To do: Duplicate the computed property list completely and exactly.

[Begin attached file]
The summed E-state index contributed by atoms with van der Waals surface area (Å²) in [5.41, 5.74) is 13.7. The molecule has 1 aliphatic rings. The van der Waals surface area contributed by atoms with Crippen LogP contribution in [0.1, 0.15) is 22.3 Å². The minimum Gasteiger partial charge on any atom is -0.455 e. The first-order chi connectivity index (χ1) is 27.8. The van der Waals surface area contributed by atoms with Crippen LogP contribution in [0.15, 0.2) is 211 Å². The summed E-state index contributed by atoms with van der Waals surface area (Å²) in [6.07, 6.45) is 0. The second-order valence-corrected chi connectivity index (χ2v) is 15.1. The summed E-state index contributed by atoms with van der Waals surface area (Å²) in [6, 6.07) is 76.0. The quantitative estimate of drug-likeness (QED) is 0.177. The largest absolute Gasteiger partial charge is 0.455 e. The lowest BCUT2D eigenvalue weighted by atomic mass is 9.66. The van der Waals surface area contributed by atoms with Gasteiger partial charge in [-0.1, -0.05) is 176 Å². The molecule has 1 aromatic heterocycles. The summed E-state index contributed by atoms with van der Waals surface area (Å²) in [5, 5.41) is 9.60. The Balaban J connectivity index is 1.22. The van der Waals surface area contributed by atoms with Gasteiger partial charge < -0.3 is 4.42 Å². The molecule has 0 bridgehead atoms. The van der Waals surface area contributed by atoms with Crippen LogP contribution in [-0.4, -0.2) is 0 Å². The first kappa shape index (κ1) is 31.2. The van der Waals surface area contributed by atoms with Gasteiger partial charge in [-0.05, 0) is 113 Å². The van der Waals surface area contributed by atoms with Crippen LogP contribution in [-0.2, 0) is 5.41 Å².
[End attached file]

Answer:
The summed E-state index contributed by atoms with van der Waals surface area (Å²) in [5.41, 5.74) is 13.7. The molecule has 1 aliphatic rings. The van der Waals surface area contributed by atoms with Crippen LogP contribution in [0.1, 0.15) is 22.3 Å². The minimum Gasteiger partial charge on any atom is -0.455 e. The first-order chi connectivity index (χ1) is 27.8. The van der Waals surface area contributed by atoms with Crippen LogP contribution in [0.15, 0.2) is 211 Å². The summed E-state index contributed by atoms with van der Waals surface area (Å²) in [6.07, 6.45) is 0. The second-order valence-corrected chi connectivity index (χ2v) is 15.1. The summed E-state index contributed by atoms with van der Waals surface area (Å²) in [6, 6.07) is 76.0. The quantitative estimate of drug-likeness (QED) is 0.177. The largest absolute Gasteiger partial charge is 0.455 e. The lowest BCUT2D eigenvalue weighted by atomic mass is 9.66. The van der Waals surface area contributed by atoms with Gasteiger partial charge in [-0.1, -0.05) is 176 Å². The molecule has 1 aromatic heterocycles. The summed E-state index contributed by atoms with van der Waals surface area (Å²) in [5, 5.41) is 9.60. The Balaban J connectivity index is 1.22. The van der Waals surface area contributed by atoms with Gasteiger partial charge < -0.3 is 4.42 Å². The molecule has 0 bridgehead atoms. The van der Waals surface area contributed by atoms with Crippen LogP contribution in [-0.4, -0.2) is 0 Å². The first kappa shape index (κ1) is 31.2. The van der Waals surface area contributed by atoms with Gasteiger partial charge in [-0.05, 0) is 113 Å². The van der Waals surface area contributed by atoms with Crippen LogP contribution in [-0.2, 0) is 5.41 Å².